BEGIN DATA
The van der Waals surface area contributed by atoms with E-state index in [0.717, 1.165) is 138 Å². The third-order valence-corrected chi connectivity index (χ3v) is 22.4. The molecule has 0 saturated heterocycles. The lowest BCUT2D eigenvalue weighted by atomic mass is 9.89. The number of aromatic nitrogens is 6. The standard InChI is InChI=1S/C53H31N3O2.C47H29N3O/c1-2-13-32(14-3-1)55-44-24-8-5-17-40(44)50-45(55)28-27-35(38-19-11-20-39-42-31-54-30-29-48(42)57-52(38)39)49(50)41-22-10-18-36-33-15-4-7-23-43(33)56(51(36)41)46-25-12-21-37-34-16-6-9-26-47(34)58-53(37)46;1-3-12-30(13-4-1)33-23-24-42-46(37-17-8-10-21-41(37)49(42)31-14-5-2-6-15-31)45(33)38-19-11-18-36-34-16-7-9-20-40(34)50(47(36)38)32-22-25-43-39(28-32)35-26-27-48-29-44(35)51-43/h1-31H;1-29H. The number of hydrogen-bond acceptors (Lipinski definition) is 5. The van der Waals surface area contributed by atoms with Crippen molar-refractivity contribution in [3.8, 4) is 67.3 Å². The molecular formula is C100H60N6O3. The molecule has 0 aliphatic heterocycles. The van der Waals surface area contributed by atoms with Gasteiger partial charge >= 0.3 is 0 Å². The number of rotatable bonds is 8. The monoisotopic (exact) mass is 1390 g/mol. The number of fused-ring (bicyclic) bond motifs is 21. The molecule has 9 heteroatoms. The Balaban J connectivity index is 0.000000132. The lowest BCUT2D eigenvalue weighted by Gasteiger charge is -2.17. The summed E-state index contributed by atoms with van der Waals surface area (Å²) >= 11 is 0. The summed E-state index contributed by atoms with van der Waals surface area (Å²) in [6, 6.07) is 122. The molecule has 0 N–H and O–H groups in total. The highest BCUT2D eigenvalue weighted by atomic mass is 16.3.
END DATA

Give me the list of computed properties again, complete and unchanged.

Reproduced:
The van der Waals surface area contributed by atoms with E-state index in [0.717, 1.165) is 138 Å². The third-order valence-corrected chi connectivity index (χ3v) is 22.4. The molecule has 0 saturated heterocycles. The lowest BCUT2D eigenvalue weighted by atomic mass is 9.89. The number of aromatic nitrogens is 6. The standard InChI is InChI=1S/C53H31N3O2.C47H29N3O/c1-2-13-32(14-3-1)55-44-24-8-5-17-40(44)50-45(55)28-27-35(38-19-11-20-39-42-31-54-30-29-48(42)57-52(38)39)49(50)41-22-10-18-36-33-15-4-7-23-43(33)56(51(36)41)46-25-12-21-37-34-16-6-9-26-47(34)58-53(37)46;1-3-12-30(13-4-1)33-23-24-42-46(37-17-8-10-21-41(37)49(42)31-14-5-2-6-15-31)45(33)38-19-11-18-36-34-16-7-9-20-40(34)50(47(36)38)32-22-25-43-39(28-32)35-26-27-48-29-44(35)51-43/h1-31H;1-29H. The number of hydrogen-bond acceptors (Lipinski definition) is 5. The van der Waals surface area contributed by atoms with Crippen molar-refractivity contribution in [3.8, 4) is 67.3 Å². The molecular formula is C100H60N6O3. The molecule has 0 aliphatic heterocycles. The van der Waals surface area contributed by atoms with Gasteiger partial charge >= 0.3 is 0 Å². The number of rotatable bonds is 8. The monoisotopic (exact) mass is 1390 g/mol. The number of fused-ring (bicyclic) bond motifs is 21. The molecule has 9 heteroatoms. The Balaban J connectivity index is 0.000000132. The lowest BCUT2D eigenvalue weighted by Gasteiger charge is -2.17. The summed E-state index contributed by atoms with van der Waals surface area (Å²) >= 11 is 0. The summed E-state index contributed by atoms with van der Waals surface area (Å²) in [6, 6.07) is 122. The molecule has 0 N–H and O–H groups in total. The highest BCUT2D eigenvalue weighted by atomic mass is 16.3.